This article is part of The Diplomat’s series exploring historical issues in Northeast Asia in the run-up to Japanese Prime Minister Shinzo Abe’s statement on the 70th anniversary of the end of World War II. See the rest of the series here.
This month, Prime Minister Shinzo Abe is expected to issue a statement to commemorate the 70th anniversary of the end of World War II. For the last several months, media both inside and outside Japan have been intensely speculating as to what he will and will not say in the statement. Foreign governments—including the United States, South Korea, and China—are also paying close attention to the content of the statement.
The focus of this heavy attention lies on to what degree Abe will use the same wording as the 1995 Murayama Statement. The Murayama Statement talks of “deep remorse and heartfelt apology” for Japan’s “aggression” during World War II. In 2005, when then-Prime Minister Junichiro Koizumi issued his statement to commemorate the 60th anniversary of the end of World War II, he also included these phrases (although his statement was not word-for-word identical to the Murayama Statement). Former Prime Minister Tomiichi Murayama, who crafted the Murayama Statement in 1995, has spoken out, calling on Abe not to say anything to stir concerns in Japan’s Asian neighbors.
The reason why Abe’s upcoming 70th anniversary statement is attracting so much scrutiny today is because of the mixed message that he and his government have been sending. On the one hand, Abe has repeatedly said he would “inherit” the Murayama Statement “in its entirety.” But on the other hand, he has stated on several occasions that he believes he does not necessarily have to repeat the Murayama statement verbatim, even questioning the meaning of issuing a new statement if it is just a mere repetition of the Murayama Statement. To some (particularly in South Korea and China), this suggests a strong probability that Abe may depart from the Murayama Statement and will not use the word such as “aggression” and “remorse”—both of which they consider critical—in his upcoming statement.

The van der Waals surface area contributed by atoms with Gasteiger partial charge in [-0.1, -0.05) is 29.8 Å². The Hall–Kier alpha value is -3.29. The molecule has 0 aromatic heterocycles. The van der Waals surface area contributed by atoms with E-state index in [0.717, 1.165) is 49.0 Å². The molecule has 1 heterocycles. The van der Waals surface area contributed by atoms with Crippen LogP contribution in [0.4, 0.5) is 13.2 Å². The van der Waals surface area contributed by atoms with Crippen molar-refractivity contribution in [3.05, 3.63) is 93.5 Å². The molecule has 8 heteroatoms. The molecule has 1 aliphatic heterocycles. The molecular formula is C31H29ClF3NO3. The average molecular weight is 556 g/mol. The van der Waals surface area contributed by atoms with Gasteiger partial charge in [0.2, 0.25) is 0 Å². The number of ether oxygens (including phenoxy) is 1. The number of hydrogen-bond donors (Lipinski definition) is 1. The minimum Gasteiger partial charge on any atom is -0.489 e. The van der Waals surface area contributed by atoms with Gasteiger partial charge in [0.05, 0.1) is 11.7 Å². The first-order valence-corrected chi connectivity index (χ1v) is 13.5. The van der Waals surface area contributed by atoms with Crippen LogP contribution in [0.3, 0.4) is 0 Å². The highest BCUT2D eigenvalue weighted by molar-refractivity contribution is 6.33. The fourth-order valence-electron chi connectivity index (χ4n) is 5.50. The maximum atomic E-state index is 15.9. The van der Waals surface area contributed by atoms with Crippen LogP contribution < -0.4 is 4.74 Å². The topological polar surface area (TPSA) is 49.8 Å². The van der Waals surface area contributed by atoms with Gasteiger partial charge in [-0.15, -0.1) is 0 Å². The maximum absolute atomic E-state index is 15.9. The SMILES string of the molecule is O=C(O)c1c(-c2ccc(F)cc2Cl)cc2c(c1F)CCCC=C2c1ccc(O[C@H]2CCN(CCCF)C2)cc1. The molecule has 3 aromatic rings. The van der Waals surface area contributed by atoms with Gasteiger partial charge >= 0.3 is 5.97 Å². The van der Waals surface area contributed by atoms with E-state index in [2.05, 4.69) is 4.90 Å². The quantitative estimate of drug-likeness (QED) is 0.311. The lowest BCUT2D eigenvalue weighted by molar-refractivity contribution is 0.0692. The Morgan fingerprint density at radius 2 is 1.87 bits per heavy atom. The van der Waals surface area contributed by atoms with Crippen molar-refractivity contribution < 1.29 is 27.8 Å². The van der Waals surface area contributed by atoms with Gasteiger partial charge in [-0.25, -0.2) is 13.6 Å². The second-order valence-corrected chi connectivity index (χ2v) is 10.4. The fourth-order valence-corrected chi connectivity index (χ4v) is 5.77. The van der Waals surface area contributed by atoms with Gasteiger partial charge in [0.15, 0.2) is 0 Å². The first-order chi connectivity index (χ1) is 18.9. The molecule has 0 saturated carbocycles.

What can we expect to hear from Abe in his 70th anniversary statement? It may depend on the primary audience he has in mind when writing the statement. If his statement is targeted toward an Asian audience—victims of Japan’s pre-war and World War II aggression—Abe will largely follow the Murayama Statement. If his primary audience is the Japanese public, however, his statement may focus more on the future. In that case, although Abe would certainly “inherit” the sentiment of the government’s “remorse” for Japan’s role as an aggressor in World War II, his statement may speak more to Japan’s postwar recovery and his vision for the future of Japan.
Abe, as the prime minister, certainly is entitled to decide which of these approaches he wants to take in his statement. Regardless of his intention, however, he needs to be mindful that his statement will have a global audience.
Yuki Tatsumi is Senior Associate of the East Asia Program at the Stimson Center in Washington, D.C.